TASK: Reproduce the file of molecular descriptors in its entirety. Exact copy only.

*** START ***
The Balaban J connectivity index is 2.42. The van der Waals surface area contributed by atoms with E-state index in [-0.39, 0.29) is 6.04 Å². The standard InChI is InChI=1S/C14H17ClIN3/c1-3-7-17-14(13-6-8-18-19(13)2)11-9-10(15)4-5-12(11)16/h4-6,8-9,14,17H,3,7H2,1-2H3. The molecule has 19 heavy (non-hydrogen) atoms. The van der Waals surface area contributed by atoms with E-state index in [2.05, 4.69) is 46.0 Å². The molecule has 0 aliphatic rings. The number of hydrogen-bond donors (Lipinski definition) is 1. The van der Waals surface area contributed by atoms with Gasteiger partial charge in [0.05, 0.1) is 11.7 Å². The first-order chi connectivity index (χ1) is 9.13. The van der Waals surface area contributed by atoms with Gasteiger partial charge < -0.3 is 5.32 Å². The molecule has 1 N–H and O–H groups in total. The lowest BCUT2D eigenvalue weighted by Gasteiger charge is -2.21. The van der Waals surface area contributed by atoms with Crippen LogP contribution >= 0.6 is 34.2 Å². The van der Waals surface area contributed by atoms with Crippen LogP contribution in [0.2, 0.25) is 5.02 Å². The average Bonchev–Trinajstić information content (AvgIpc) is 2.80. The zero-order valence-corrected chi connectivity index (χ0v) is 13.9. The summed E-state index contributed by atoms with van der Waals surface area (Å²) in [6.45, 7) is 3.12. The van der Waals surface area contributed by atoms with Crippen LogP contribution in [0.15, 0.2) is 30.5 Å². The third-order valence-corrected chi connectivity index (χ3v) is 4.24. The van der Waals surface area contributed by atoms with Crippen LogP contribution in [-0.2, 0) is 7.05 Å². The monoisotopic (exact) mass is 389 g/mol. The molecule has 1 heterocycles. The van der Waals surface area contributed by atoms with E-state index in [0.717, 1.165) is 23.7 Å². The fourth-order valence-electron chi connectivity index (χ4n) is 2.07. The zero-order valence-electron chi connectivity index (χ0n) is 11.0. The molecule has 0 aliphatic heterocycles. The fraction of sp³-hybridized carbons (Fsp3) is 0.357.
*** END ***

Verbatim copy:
The Balaban J connectivity index is 2.42. The van der Waals surface area contributed by atoms with E-state index in [-0.39, 0.29) is 6.04 Å². The standard InChI is InChI=1S/C14H17ClIN3/c1-3-7-17-14(13-6-8-18-19(13)2)11-9-10(15)4-5-12(11)16/h4-6,8-9,14,17H,3,7H2,1-2H3. The molecule has 19 heavy (non-hydrogen) atoms. The van der Waals surface area contributed by atoms with E-state index in [2.05, 4.69) is 46.0 Å². The molecule has 0 aliphatic rings. The number of hydrogen-bond donors (Lipinski definition) is 1. The van der Waals surface area contributed by atoms with Gasteiger partial charge in [0.05, 0.1) is 11.7 Å². The first-order chi connectivity index (χ1) is 9.13. The van der Waals surface area contributed by atoms with Gasteiger partial charge < -0.3 is 5.32 Å². The molecule has 1 N–H and O–H groups in total. The lowest BCUT2D eigenvalue weighted by Gasteiger charge is -2.21. The van der Waals surface area contributed by atoms with Crippen LogP contribution >= 0.6 is 34.2 Å². The van der Waals surface area contributed by atoms with Crippen LogP contribution in [0.2, 0.25) is 5.02 Å². The average Bonchev–Trinajstić information content (AvgIpc) is 2.80. The zero-order valence-corrected chi connectivity index (χ0v) is 13.9. The summed E-state index contributed by atoms with van der Waals surface area (Å²) in [6.45, 7) is 3.12. The van der Waals surface area contributed by atoms with Crippen LogP contribution in [0.15, 0.2) is 30.5 Å². The third-order valence-corrected chi connectivity index (χ3v) is 4.24. The van der Waals surface area contributed by atoms with Crippen LogP contribution in [-0.2, 0) is 7.05 Å². The monoisotopic (exact) mass is 389 g/mol. The molecule has 1 heterocycles. The van der Waals surface area contributed by atoms with E-state index in [0.717, 1.165) is 23.7 Å². The fourth-order valence-electron chi connectivity index (χ4n) is 2.07. The zero-order valence-electron chi connectivity index (χ0n) is 11.0. The molecule has 0 aliphatic heterocycles. The fraction of sp³-hybridized carbons (Fsp3) is 0.357.